How to leave a job but keep your career intact

Robert Half International

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Big news: You've decided to accept an attractive job offer and leave your current employer. Now that you're poised to launch the next phase of your career, the last thing you want to focus on is the previous phase. In the long run, however, the way you finish a job can be just as important as the way you start one.

Slamming the door shut on your current company -- or even trying to sneak out without a sound -- can close off future opportunities and waste months or years of goodwill you've built up with your co-workers and boss.

Making a graceful exit takes some effort, but it's well worth your time. Aside from the obvious benefit of maintaining strong references, you never know which colleagues you'll cross paths with again one or 10 years down the road.

You only have one chance to make a last impression at work. Here's how to make it count.

Tell your boss first
Regardless of how well you and your manager get along, he should hear the news from you directly. Casually mentioning to a co-worker that you're moving on can create an officewide rumor that reaches your supervisor before you do, causing him to feel disrespected or even misled. Don't disclose your intentions to leave with anyone at work until you've notified your boss.

In all but the most formal situations, dropping off a resignation letter is unnecessary and may even offend your manager. Instead, set up a face-to-face meeting. Keep in mind that losing a productive employee creates a high-priority, time-intensive project for your boss. Don't delay, but choose the least stressful time possible to break the news, especially if you think your decision might come as a surprise.

Explain but don't justify
Whether or not your company has a formal exit interview process, the amount of information you share about why you're leaving is up to you. Providing too much detail about all your reasons can be perceived as insulting, while sharing too little can leave an employer feeling mystified.

When considering whether to share a criticism, ask yourself if it might help the company improve or whether you mostly want to take a parting shot at the company for some perceived slight. If it's the latter, keep your discussion polite, general and short. Holding your tongue might be difficult, but it's easier than rebuilding bridges you burn by offending former colleagues or supervisors.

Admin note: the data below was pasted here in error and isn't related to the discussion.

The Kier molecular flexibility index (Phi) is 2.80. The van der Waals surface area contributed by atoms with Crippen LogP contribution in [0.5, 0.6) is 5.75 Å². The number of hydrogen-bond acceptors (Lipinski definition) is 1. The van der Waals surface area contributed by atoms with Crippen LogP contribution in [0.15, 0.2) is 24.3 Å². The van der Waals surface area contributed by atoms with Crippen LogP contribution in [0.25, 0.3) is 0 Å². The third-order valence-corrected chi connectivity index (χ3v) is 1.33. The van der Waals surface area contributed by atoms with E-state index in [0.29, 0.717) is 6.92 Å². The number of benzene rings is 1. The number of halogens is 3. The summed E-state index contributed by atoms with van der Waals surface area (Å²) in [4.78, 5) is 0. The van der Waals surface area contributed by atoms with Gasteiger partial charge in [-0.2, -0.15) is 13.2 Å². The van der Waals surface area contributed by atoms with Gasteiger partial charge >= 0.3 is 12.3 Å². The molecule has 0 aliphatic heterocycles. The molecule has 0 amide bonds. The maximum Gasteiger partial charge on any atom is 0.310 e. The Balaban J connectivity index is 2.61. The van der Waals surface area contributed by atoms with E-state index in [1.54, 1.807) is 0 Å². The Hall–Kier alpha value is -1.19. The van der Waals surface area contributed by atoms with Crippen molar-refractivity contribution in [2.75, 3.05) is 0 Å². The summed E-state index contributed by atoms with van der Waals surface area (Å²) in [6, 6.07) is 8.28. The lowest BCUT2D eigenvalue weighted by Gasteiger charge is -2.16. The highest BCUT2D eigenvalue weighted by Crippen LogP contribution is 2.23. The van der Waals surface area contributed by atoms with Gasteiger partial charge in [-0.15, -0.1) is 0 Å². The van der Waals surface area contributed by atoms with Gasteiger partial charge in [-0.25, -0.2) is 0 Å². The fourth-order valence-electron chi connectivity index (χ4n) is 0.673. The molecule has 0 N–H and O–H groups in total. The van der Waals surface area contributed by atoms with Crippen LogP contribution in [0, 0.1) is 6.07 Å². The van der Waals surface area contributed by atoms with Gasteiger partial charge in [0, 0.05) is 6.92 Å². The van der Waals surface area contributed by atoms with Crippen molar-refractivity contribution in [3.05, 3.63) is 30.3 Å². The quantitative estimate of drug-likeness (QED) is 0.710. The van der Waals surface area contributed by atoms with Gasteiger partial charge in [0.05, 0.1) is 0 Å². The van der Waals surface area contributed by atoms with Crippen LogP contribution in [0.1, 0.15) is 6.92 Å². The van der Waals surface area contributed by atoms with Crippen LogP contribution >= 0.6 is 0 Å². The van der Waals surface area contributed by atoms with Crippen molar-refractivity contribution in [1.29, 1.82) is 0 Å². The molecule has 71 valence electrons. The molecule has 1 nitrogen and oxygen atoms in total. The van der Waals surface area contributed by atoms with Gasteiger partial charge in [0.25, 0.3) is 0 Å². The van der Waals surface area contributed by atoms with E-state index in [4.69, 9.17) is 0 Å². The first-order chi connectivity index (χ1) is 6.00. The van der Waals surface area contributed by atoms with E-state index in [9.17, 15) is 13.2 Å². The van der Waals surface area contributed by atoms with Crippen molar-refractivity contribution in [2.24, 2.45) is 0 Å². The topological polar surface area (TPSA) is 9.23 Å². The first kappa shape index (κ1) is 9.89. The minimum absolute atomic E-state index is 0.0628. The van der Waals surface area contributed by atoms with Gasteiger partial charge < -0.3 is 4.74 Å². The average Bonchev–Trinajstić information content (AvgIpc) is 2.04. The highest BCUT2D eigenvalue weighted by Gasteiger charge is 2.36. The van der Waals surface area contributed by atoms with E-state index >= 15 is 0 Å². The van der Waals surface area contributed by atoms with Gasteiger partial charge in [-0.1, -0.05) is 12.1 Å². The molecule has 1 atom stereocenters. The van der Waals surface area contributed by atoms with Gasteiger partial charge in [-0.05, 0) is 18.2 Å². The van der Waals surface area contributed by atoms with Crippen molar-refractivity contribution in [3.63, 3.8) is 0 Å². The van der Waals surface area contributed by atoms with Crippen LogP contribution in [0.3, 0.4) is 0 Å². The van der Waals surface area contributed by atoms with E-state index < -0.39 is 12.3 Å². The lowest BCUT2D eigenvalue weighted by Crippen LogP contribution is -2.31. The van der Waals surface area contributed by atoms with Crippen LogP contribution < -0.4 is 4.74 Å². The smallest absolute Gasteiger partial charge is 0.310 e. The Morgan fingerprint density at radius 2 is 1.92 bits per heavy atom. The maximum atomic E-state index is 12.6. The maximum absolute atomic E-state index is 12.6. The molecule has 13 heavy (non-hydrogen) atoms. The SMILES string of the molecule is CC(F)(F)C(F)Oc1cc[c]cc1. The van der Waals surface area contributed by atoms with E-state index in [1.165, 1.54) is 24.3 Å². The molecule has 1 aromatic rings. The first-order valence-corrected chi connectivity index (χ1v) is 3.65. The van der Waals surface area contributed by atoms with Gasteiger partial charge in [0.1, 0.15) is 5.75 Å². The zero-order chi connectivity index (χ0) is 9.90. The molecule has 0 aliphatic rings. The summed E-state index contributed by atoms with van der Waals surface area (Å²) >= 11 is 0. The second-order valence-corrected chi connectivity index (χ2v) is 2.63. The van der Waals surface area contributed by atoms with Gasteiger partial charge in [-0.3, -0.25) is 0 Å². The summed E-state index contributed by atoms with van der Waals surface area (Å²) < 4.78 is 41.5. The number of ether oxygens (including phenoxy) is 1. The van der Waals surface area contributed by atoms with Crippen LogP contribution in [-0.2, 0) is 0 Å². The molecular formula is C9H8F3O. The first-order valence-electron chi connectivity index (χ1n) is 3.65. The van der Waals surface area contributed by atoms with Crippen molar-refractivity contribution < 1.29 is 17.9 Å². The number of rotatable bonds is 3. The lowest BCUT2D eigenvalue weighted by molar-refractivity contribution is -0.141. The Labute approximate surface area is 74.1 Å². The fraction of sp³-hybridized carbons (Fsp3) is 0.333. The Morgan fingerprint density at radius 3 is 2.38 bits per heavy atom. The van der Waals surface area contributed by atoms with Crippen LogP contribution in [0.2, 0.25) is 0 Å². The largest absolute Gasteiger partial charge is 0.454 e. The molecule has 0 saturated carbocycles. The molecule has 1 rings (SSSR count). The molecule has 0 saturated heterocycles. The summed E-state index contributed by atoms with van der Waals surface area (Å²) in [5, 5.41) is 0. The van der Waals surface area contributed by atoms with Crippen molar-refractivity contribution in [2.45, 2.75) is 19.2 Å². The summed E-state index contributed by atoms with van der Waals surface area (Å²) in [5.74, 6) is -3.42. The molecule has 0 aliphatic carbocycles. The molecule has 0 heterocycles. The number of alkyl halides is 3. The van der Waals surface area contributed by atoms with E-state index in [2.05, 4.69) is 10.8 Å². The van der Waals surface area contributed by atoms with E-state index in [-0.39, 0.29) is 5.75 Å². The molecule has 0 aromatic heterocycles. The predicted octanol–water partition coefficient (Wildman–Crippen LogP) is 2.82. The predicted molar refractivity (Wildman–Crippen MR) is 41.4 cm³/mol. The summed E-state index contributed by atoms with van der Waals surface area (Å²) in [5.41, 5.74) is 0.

Always frame the matter in terms of your own experience and goals. For example, say, "I'm looking for a wider range of advancement opportunities than the company can give me right now," rather than "You're going to lose all your best workers if you don't promote more people."

Above all, remember that you're not obligated to justify the move, no matter how much anyone pushes you to reveal your motivations.

The long -- or short -- goodbye
Once you provide notice, your company may have valid -- and even legal -- reasons for having you clear out of the office as soon as possible. On the other hand, it may want you to stick around to tie up loose ends or help to hand off some of your responsibilities.

In either case, do your best to meet the company's needs, within reason. Being helpful and courteous on the way out can make a difference down the road. That said, you also need to be fair to your new employer and not push out your start date too far.

Network softly
The interval between jobs opens an important networking window. Before leaving, be sure to make contact with current colleagues, securing references if you haven't done so already. If an employee expresses envy that you're leaving, resist the urge to commiserate.

Don't ignore colleagues with whom you didn't work closely. Let them know that you're moving on and that you enjoyed working with them -- if you did. Simply stopping by for a brief chat can affect the way someone remembers you for years.

On the other hand, don't try to conjure a relationship where very little existed or pledge to keep in touch if you don't really intend to do so. An empty promise makes a worse long-term impression than a clean, honest break.

Whether you leave your employer reluctantly or with glee, devoting some care to your departure can help keep your work history working for you, not against you. It's also great preparation for forging fresh relationships in your new role.

Robert Half International is the world's first and largest specialized staffing firm with a global network of more than 350 offices worldwide. For more information about our professional services, visit www.roberthalf.com. For additional career advice, view our career bloopers video series at www.roberthalf.com/dont-let-this-happen-to-you or follow us on Twitter at www.twitter.com/roberthalf.



Last Updated: 30/07/2012 - 5:49 PM


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